Investors drove the Dow Jones industrial average to an all-time high yesterday on expectations that the Federal Reserve will keep its economic stimulus programme in place.
The Dow rose 111.42 points, or 0.7%, to 15,680.35. The Dow also got a big boost from IBM, which announced that it would buy 15 billion dollars more of its own stock.
The Fed is in the middle of a two-day policy meeting at which it is expected to maintain its 85 billion dollars worth of bond purchases every month.
That programme is aimed at stimulating economic growth by keeping borrowing rates very low. The Fed will announce its decision this afternoon.
"The expectation that the Fed remains clearly on hold is the catalyst for this march higher," said Quincy Krosby, a market strategist at Prudential Financial.
IBM rose 4.77 dollars, or 2.7%, to 181.12 dollars, accounting for about a quarter of the Dow's gain.
The Standard and Poor's 500 index rose 9.84 points, or 0.6%, to 1,771.95, its seventh record high this month.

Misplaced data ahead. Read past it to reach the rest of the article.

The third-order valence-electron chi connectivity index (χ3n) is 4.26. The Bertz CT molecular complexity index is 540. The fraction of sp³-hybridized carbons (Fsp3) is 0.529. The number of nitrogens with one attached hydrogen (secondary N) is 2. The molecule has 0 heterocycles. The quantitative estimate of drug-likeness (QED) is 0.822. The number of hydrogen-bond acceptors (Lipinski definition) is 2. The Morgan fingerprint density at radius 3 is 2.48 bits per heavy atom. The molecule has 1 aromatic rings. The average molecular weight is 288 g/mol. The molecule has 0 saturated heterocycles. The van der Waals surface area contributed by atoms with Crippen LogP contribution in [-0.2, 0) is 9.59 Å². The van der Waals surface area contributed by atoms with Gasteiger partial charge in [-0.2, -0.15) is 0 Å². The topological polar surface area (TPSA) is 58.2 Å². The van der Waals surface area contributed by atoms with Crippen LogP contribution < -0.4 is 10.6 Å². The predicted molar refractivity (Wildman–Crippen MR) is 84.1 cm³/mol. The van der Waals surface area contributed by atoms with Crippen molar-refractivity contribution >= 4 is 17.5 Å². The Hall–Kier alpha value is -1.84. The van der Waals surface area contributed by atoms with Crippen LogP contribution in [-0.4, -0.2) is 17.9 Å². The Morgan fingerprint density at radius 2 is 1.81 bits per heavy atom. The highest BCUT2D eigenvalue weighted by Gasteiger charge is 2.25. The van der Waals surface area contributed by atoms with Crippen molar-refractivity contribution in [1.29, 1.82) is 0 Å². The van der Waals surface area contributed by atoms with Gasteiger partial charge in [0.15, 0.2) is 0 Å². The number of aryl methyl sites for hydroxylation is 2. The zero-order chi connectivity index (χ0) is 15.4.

About half the companies in the S&P 500 have reported earnings for the third quarter. So far, most are doing better than investors expected.
Companies in the index are forecast to log third-quarter earnings growth of 4.5%, according to data from S&P Capital IQ.
The Nasdaq composite rose 12.21 points, or 0.3%, to 3,952.34.
The Nasdaq Stock Market was hit by another glitch. Nasdaq indexes were not updated from 11.53am to 12.37pm local time, because of a technical problem that was caused by human error, the exchange operator said in a statement. Trading of Nasdaq-listed stocks was not affected.
On September 4, the Nasdaq had a brief outage in one of its quote dissemination channels, but trading was not disrupted. On August 22 the exchange suffered a three-hour trading outage that was also attributed to problems with the exchange's price disseminating system.
Two economic reports came in relatively weak, which may have encouraged some investors by suggesting that any slowdown in the Fed's stimulus could be a way off.
Retail sales fell 0.1% in September, the weakest showing since March, as car sales dipped. Americans' confidence in the economy fell this month to the lowest level since April. People were worried about the impact of the 16-day partial shutdown of the US government.
"The data that has been the most attractive to (stock) markets seems to be the data that maintains the status quo," said Brad Sorensen, the director of market and sector analysis at the Schwab Centre for Financial Research.
The yield on the 10-year Treasury note fell to 2.50% from 2.52% on Monday.